Fire, typhoon and earthquake resistance of buildings has long been of paramount importance in Japan.As far back as the Edo period (1603–1868), Japan’s houses have been hit by natural disasters such as earthquakes and typhoons, while the primarily wooden structures (meant to facilitate ventilation during warm summers) were prone to fire.
Due to the rapid economic growth in Japan in the 1960’s, the Japanese industry began to promote the popularity of air conditioners. This made Japanese people become aware of the desirability of airtight houses, and led to the establishment of the Energy Conservation Act of 1979.
Since then, Japan’s building standards and energy-conservation standards have been substantially revised.
From Seismic Resistance and Fire Prevention to the Evaluation of Energy Performance
Since the adoption of the Kyoto Protocol in 1997, people have increasingly turned a sharp and critical eye toward the wasteful use of energy that leads to climate change.
Consequently, the trend to suppress the use of fossil fuel-derived energy has accelerated.
Japanese authorities concerned with building regulations have thus started to change their perspective from seismic resistance and fire-prevention to one that looks at energy performance.
Regulations for energy-efficient buildings, covered by the Energy Conservation Act, became partly mandatory in 2017. Construction will not be permitted unless certain kinds of conformity are demonstrated, such as with regards to thermal insulation, air-tightness, and eventual energy consumption of the building. Complete conformity to the requirements is scheduled to become mandatory in 2020.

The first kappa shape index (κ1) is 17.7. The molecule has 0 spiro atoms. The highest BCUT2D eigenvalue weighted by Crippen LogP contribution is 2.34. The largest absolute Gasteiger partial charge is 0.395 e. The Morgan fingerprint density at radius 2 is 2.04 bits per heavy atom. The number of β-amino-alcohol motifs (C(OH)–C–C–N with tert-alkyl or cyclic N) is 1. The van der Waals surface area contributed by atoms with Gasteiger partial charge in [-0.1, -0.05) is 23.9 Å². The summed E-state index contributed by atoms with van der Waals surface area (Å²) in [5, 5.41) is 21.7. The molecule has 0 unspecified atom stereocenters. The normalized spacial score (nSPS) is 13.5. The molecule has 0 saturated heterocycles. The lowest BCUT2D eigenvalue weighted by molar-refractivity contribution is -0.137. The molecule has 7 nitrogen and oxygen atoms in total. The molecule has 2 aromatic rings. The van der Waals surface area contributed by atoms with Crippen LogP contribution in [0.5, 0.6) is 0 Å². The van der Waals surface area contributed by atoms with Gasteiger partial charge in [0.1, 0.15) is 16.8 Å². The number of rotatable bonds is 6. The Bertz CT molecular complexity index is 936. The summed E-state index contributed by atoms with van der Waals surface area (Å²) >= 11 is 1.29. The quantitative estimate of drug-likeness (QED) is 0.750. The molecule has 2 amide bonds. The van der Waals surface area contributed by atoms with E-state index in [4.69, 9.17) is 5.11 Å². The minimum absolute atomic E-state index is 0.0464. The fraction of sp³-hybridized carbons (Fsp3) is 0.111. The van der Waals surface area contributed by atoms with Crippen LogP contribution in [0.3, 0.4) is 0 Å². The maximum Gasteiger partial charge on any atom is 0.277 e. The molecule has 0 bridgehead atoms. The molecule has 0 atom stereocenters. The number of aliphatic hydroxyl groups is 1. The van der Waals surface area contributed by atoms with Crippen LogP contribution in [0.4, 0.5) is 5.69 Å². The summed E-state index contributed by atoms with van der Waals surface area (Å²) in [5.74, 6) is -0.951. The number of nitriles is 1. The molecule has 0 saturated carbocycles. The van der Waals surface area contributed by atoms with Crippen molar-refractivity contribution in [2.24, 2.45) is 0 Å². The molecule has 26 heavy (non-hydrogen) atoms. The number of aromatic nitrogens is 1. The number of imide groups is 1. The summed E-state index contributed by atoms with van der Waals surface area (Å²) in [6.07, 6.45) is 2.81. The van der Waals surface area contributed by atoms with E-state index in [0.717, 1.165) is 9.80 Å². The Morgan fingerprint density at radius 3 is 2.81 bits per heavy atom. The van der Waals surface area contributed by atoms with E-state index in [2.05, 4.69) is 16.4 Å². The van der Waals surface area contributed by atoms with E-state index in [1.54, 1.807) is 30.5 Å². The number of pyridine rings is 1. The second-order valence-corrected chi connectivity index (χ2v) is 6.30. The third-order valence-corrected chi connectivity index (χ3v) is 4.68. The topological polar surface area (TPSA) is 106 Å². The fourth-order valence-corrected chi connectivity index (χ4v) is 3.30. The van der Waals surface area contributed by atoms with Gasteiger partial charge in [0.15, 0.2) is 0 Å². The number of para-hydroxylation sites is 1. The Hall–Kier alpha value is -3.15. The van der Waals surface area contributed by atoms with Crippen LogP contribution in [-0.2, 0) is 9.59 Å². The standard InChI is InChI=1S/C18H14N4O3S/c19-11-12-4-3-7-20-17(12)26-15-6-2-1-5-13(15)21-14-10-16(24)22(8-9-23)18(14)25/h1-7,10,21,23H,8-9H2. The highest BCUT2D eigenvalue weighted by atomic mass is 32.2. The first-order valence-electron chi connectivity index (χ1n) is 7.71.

In addition, when a European or U.S. company rents or procures a building in Japan, they often require the building to conform to stringent regulations such as LEED (U.S.A.), BREEAM (U.K.), GSBC (Germany) and CASBEE (Japan) in terms of environmental and energy-conservation performance.
The Effects of Energy Conservation Regulations on Industry
Stricter regulation of heat-insulation and airtightness may affect the product specifications of building material manufacturers and those manufacturing thermal-insulation materials, roofing materials, glass and windows. There are also interesting new approaches, such as making PV panels that are themselves roofing materials.
Attention will also be turned to the development of systems that optimise the use of energy in buildings, such as HEMS (the Home Energy Management System) and BEMS (the Building Energy Management System).
While Japan’s energy efficiency regulations are far behind those used in Europe and the U.S., it is expected that over time, those regulations will be improved and enhanced at a rapid pace.
This article first appeared on JapanIndustryNews.com. Click here to read the full article.
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